Odhams' A.B.C. of the Great War (book)
Odhams A.B.C. of the Great War is an encyclopaedic book about the First World War. It contains a contemporary mix of brief and descriptive entries relating to various and miscellaneous aspect of the war from a multitude of sources. It was meant to be used as a basic reference guide to the War. It contains reference to: people, locations and sea vessels. It is not a comprehensive listing as many locations have not been included and it does not contain slang terminology.
Message from the Author as written in 1919:
"All that is claimed for this work is that it is a compilation of the various miscellaneous accounts, articles, etc., which have been issued from day to day, carefully collated from newspapers, text-books, biographies, geographies, etc., etc., set out in alphabetical order, which it is hoped will be found of service as a guide to the war and as a book of reference.
"It has been my endeavour to put in very brief form everything that it is desirable to know relating to the war, and which one could have ascertained for oneself by perusing the various newspapers, book, etc., (not, however, always accessible), on the subject; but I have done it for you.
"I have not gone into past history, but have merely stated how the war commenced, who was in it, and the dates when, and the places where, each event in the war took place after the commencement of it.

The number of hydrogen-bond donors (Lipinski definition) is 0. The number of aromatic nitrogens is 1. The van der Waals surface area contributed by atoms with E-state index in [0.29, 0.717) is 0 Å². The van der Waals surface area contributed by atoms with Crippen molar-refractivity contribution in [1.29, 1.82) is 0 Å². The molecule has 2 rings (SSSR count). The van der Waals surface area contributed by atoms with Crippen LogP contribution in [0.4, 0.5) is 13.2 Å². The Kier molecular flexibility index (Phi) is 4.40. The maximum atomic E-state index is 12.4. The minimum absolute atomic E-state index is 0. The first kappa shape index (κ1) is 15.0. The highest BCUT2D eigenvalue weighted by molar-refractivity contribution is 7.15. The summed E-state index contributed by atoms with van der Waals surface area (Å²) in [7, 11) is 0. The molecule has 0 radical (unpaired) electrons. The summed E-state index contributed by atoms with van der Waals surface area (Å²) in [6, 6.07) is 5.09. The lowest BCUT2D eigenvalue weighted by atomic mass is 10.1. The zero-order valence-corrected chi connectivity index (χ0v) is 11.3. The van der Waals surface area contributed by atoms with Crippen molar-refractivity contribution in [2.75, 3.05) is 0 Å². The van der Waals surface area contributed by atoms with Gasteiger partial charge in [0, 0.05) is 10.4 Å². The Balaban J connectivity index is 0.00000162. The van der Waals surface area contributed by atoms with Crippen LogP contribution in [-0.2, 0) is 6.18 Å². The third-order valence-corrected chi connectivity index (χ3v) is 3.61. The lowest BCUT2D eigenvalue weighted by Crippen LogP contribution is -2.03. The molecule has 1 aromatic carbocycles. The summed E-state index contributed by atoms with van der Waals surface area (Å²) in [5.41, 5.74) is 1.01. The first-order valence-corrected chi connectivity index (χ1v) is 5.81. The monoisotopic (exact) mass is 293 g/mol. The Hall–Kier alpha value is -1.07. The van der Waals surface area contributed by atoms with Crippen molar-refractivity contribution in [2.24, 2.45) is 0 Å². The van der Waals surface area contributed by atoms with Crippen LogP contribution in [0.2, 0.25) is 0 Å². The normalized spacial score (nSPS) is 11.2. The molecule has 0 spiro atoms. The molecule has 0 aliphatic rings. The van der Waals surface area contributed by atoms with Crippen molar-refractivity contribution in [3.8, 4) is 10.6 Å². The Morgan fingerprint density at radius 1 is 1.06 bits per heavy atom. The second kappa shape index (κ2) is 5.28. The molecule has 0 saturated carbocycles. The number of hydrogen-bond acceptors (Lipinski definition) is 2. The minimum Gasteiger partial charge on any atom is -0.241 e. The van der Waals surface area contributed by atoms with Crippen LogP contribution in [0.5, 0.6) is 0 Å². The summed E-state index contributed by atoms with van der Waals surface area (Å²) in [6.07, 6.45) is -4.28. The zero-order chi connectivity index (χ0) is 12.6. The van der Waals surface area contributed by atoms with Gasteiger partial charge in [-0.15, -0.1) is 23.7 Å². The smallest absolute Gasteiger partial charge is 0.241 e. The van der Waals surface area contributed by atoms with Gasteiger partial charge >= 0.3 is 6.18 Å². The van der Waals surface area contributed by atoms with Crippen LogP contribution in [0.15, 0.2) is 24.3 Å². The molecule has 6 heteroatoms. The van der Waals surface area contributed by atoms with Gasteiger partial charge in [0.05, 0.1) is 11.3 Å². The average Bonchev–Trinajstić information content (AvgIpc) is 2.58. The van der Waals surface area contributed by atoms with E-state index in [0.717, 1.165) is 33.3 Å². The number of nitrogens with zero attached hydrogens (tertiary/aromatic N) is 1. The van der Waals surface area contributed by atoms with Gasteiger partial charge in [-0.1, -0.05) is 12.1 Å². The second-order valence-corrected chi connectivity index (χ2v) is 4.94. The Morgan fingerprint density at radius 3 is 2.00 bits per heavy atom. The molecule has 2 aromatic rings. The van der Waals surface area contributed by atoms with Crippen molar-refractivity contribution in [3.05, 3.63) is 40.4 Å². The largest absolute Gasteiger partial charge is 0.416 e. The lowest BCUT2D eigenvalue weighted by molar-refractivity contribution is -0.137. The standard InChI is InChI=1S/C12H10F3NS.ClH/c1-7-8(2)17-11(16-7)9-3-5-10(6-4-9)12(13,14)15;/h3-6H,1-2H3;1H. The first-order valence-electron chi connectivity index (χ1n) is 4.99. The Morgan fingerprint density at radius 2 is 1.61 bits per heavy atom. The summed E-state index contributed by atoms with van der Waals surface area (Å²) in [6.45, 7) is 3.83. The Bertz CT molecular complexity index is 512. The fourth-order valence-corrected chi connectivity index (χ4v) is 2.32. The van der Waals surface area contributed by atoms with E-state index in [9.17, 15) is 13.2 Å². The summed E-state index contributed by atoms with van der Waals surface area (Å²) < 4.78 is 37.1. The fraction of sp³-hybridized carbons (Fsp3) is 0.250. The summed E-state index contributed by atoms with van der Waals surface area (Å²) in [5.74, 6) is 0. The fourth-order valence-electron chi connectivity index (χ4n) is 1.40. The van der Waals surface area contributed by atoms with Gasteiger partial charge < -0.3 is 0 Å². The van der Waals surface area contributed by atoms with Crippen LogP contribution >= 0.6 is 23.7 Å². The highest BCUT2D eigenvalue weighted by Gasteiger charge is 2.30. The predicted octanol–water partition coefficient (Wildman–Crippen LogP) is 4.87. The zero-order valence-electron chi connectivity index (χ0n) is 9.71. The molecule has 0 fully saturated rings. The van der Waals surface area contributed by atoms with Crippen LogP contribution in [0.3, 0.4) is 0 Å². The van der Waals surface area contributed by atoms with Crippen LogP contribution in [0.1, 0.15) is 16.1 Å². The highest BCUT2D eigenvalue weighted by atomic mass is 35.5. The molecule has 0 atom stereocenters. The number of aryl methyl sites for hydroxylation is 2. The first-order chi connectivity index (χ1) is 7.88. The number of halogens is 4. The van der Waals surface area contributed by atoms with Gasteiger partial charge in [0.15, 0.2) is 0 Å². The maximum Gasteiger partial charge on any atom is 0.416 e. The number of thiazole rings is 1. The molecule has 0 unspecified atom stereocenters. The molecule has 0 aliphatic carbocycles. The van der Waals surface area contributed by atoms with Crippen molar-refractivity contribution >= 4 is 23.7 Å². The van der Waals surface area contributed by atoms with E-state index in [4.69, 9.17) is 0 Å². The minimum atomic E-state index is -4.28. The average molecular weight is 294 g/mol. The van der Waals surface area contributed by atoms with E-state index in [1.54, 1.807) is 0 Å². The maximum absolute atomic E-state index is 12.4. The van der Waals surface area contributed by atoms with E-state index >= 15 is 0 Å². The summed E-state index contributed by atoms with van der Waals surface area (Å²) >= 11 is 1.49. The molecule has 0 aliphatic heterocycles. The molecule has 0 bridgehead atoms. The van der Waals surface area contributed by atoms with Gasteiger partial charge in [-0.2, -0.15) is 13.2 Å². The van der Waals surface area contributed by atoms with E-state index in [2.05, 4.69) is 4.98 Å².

"Germany's lust for world power, its aims at world domination, its intention to crush France and Russia and then Britain, taking the assassination of the Archduke Franz Ferdinand and his wife as its excuse for committing its horrible atrocities, is left to others to expound in full.
"I return my grateful acknowledgements to the proprietors of The Times, The Daily Telegraph, The Morning Post, The Daily Mail, The Daily Chronicle, “he Daily Express, The Evening Standard, The Sunday Evening Telegram, The News of the world, The People, and the National News newspapers; and of Pear's Cyclopaedia, The daily Mail Year Book, Whotaker's Almanack, and various other works consulted, without the assistance of which I should have been unable to complete my labours."
- – E.W. Colbrook, Westminster, S.W. 1919